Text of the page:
Instruments for Polynesian Dance
The most commonly used instruments are
A gourd drum. It gourd drum helps in keeping a steady beat to the hula. It can be used standing.
The larger Ipu Heke (or pa ipu ), or double gourd, is used mainly by the Kumu Hula (teacher) in chants, or by the ho`opa`a (senior student, dance leader). It is a percussion instrument made by joining two ipu, one atop the other. While sitting, the player plays with the fingers and palm, and it can be lifted and "stomped" to the ground to make a loud sound.
A feather-decorated coconut rattle.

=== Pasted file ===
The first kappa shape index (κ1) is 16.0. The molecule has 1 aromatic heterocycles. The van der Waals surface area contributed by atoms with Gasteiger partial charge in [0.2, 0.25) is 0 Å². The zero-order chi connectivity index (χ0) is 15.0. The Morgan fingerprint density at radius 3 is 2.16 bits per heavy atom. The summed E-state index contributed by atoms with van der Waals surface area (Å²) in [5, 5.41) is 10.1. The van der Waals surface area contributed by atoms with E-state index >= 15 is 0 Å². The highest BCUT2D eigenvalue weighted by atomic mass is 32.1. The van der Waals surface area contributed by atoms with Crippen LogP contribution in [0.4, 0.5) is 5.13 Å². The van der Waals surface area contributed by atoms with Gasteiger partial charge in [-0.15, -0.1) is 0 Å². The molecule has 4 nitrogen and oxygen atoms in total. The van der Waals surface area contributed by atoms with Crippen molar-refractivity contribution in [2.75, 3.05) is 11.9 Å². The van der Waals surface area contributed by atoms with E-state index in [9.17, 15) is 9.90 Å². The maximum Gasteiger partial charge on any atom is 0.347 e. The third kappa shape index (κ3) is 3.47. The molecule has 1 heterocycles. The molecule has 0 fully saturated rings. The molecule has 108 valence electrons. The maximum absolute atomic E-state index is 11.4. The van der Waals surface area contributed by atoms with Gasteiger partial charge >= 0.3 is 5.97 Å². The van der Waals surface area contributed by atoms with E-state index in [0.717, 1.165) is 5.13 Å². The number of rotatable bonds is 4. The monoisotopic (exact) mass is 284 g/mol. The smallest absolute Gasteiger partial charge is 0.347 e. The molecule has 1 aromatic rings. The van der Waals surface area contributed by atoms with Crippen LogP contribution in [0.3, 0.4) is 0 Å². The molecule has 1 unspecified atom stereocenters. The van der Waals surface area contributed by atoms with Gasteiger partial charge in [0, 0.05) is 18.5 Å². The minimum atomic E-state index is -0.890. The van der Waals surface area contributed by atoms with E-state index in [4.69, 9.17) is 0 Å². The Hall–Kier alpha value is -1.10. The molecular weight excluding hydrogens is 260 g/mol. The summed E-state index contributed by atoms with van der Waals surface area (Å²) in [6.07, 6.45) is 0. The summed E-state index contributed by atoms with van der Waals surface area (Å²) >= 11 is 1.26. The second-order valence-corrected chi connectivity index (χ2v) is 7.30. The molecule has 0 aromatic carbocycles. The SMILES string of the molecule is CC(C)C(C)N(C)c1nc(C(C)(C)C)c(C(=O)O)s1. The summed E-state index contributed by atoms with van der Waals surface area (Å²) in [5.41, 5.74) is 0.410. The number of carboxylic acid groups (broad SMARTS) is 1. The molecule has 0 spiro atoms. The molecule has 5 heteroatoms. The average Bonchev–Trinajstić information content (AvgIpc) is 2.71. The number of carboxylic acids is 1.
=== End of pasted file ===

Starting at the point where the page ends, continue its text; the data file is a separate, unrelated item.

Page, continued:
A split bamboo rattle, used to enhance the rhythm of the hula being performed.
Waterworn stone pebbles, two in each hand, played in a manner similar to castanets. The two stones are placed in each hand, one between the thumb and pointer, and other is held by the middle, ring and baby fingers. They are claped together to make a rhythmic sound.
The hula sticks are used mostly in Kahiko, or Ancient, performances.